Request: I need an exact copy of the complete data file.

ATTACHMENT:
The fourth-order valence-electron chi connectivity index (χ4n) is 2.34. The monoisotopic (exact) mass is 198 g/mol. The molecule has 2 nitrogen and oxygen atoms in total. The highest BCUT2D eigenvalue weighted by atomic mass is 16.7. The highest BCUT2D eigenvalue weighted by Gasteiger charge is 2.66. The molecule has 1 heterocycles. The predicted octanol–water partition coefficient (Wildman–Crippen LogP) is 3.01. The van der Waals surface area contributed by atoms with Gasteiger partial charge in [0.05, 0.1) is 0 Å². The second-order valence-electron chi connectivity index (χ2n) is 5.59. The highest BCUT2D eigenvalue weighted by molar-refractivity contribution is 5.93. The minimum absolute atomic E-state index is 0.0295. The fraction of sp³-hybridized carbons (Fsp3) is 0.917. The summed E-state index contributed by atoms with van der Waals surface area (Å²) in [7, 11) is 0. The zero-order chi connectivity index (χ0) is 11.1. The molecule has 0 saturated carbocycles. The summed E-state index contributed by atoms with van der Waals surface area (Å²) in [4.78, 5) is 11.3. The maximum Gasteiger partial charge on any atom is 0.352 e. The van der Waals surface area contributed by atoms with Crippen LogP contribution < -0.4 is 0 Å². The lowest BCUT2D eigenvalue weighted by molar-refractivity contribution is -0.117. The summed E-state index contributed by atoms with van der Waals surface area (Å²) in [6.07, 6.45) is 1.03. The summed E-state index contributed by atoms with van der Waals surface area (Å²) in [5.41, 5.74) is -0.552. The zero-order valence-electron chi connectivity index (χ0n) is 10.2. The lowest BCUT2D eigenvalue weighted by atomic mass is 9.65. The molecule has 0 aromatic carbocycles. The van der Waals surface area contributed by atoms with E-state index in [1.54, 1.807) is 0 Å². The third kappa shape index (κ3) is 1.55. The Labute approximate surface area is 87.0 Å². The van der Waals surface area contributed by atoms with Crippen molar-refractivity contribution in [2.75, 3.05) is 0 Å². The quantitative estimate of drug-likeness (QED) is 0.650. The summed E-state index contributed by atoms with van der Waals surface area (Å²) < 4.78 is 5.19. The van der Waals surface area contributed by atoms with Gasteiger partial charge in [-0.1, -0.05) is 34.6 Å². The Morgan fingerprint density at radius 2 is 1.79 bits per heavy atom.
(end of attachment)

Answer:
The fourth-order valence-electron chi connectivity index (χ4n) is 2.34. The monoisotopic (exact) mass is 198 g/mol. The molecule has 2 nitrogen and oxygen atoms in total. The highest BCUT2D eigenvalue weighted by atomic mass is 16.7. The highest BCUT2D eigenvalue weighted by Gasteiger charge is 2.66. The molecule has 1 heterocycles. The predicted octanol–water partition coefficient (Wildman–Crippen LogP) is 3.01. The van der Waals surface area contributed by atoms with Gasteiger partial charge in [0.05, 0.1) is 0 Å². The second-order valence-electron chi connectivity index (χ2n) is 5.59. The highest BCUT2D eigenvalue weighted by molar-refractivity contribution is 5.93. The minimum absolute atomic E-state index is 0.0295. The fraction of sp³-hybridized carbons (Fsp3) is 0.917. The summed E-state index contributed by atoms with van der Waals surface area (Å²) in [7, 11) is 0. The zero-order chi connectivity index (χ0) is 11.1. The molecule has 0 saturated carbocycles. The summed E-state index contributed by atoms with van der Waals surface area (Å²) in [4.78, 5) is 11.3. The maximum Gasteiger partial charge on any atom is 0.352 e. The van der Waals surface area contributed by atoms with Crippen LogP contribution < -0.4 is 0 Å². The lowest BCUT2D eigenvalue weighted by molar-refractivity contribution is -0.117. The summed E-state index contributed by atoms with van der Waals surface area (Å²) in [6.07, 6.45) is 1.03. The summed E-state index contributed by atoms with van der Waals surface area (Å²) in [5.41, 5.74) is -0.552. The zero-order valence-electron chi connectivity index (χ0n) is 10.2. The lowest BCUT2D eigenvalue weighted by atomic mass is 9.65. The molecule has 0 aromatic carbocycles. The van der Waals surface area contributed by atoms with E-state index in [1.54, 1.807) is 0 Å². The third kappa shape index (κ3) is 1.55. The Labute approximate surface area is 87.0 Å². The van der Waals surface area contributed by atoms with Crippen molar-refractivity contribution in [2.75, 3.05) is 0 Å². The quantitative estimate of drug-likeness (QED) is 0.650. The summed E-state index contributed by atoms with van der Waals surface area (Å²) < 4.78 is 5.19. The van der Waals surface area contributed by atoms with Gasteiger partial charge in [-0.1, -0.05) is 34.6 Å². The Morgan fingerprint density at radius 2 is 1.79 bits per heavy atom.